Arboretum Deluxe Edition released in time for Essen Spiel last year but a new print run has just hit stores. Taking the 2015 set collection card game and giving it some special treatment, the gameplay itself remains unchanged. Therefore, this review will cover both the gameplay of either edition alongside comments specifically about the deluxe edition. Designed by Dan Cassar, and published by Renegade Game Studios, the game sees 2 – 4 players attempting to line their garden with paths of beautiful trees. However, is there a solid root of gameplay or is it barking up the wrong tree? Let’s find out!
Depending on the player count a number of the different tree types are removed from the deck, otherwise the deck only needs shuffling. Once this is done players are dealt a starting hand of 7 cards and the rest of the deck is placed at the center of the table. Setup is now complete, with the deck containing cards numbered 1 – 8 from the various tree types. One uncommon part of Arboretum is that players hands will start and end the game the same size – even being 7 cards between turns.
On a turn the active player must draw two cards. Next, the player plays one card from their hand into their own personal Arboretum. Finally, they discard a card face up to their own discard pile. Drawing the two cards isn’t quite as simple as just taking cards from the central deck. A player can choose to take those 2 cards from the deck, an opponent’s discard pile or their own discard pile. Both cards do not need to come from the same location either, but they are always taken from the top of the chosen pile.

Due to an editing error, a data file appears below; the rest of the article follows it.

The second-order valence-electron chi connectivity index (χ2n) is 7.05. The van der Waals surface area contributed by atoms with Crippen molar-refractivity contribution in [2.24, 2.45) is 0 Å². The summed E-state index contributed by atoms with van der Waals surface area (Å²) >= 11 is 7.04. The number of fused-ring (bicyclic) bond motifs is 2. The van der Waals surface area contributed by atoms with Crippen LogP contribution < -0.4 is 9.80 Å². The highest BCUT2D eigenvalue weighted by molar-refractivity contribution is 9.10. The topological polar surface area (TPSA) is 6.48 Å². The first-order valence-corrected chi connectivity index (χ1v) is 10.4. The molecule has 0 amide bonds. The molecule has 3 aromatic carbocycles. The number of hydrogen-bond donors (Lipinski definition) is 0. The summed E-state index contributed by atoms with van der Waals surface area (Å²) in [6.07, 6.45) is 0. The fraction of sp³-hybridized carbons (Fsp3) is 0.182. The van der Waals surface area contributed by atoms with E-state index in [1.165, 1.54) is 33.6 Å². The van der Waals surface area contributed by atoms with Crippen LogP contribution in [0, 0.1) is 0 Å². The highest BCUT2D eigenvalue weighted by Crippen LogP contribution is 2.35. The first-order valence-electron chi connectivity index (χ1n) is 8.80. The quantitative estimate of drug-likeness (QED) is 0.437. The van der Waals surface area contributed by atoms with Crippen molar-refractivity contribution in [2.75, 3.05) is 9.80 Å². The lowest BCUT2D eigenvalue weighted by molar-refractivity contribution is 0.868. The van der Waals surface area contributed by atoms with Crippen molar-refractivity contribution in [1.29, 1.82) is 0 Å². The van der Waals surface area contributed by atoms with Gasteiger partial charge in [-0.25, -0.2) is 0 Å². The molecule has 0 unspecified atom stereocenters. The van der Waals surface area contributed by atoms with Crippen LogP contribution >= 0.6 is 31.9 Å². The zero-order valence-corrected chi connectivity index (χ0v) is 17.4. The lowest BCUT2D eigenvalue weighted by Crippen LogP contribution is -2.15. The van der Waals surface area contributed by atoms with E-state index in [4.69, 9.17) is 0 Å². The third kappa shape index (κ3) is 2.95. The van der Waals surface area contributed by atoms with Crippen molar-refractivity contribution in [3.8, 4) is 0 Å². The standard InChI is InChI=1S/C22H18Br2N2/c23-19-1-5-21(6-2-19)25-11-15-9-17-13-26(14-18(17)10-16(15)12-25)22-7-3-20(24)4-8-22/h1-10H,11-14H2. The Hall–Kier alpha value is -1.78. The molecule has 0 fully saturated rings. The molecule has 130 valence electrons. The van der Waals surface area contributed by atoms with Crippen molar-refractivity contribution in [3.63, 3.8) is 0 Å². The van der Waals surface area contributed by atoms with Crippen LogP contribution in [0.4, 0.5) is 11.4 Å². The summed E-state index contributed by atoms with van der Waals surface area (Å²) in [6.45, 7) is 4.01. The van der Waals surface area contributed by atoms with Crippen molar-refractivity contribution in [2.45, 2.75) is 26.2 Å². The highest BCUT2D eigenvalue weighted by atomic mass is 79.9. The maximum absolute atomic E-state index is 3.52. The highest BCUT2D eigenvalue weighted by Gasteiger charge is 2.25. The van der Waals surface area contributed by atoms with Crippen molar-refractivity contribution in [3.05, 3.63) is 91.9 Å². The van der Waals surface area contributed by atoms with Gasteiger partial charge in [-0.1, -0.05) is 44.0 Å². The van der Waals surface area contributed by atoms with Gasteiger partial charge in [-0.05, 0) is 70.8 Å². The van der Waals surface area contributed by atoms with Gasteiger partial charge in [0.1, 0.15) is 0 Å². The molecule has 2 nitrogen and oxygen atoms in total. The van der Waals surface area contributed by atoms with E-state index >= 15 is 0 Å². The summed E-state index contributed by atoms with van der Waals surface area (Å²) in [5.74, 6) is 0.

Playing a card is relatively straightforward in concept, though how the game scores makes the choice harder. When adding a card to your Arboretum it must be adjacent to another card, not including diagonally. The game continues with players doing the three staged turns until the central deck is completed. At this stage players vie for the right to score the different types (each type is a different colour/shade to make this easier). As mentioned, at the end of the game players will still have 7 cards in their hand. From what is left whoever has the highest combined value of each type gets to score that type. Note, it matters not what you could score from a type if you cannot score it.
Paths of trees may score points. If an orthogonally connected path of cards of increasing numerical value starts and ends with the same type of tree it could score you points. If you are the player scoring that type then 1 point is earnt per card in the path. On top of this minimal bonus points are scored for the path being only of the one tree type, if it starts with a 1 or ends with an 8. Going through each type in play, the winner is the player that gains the most total points.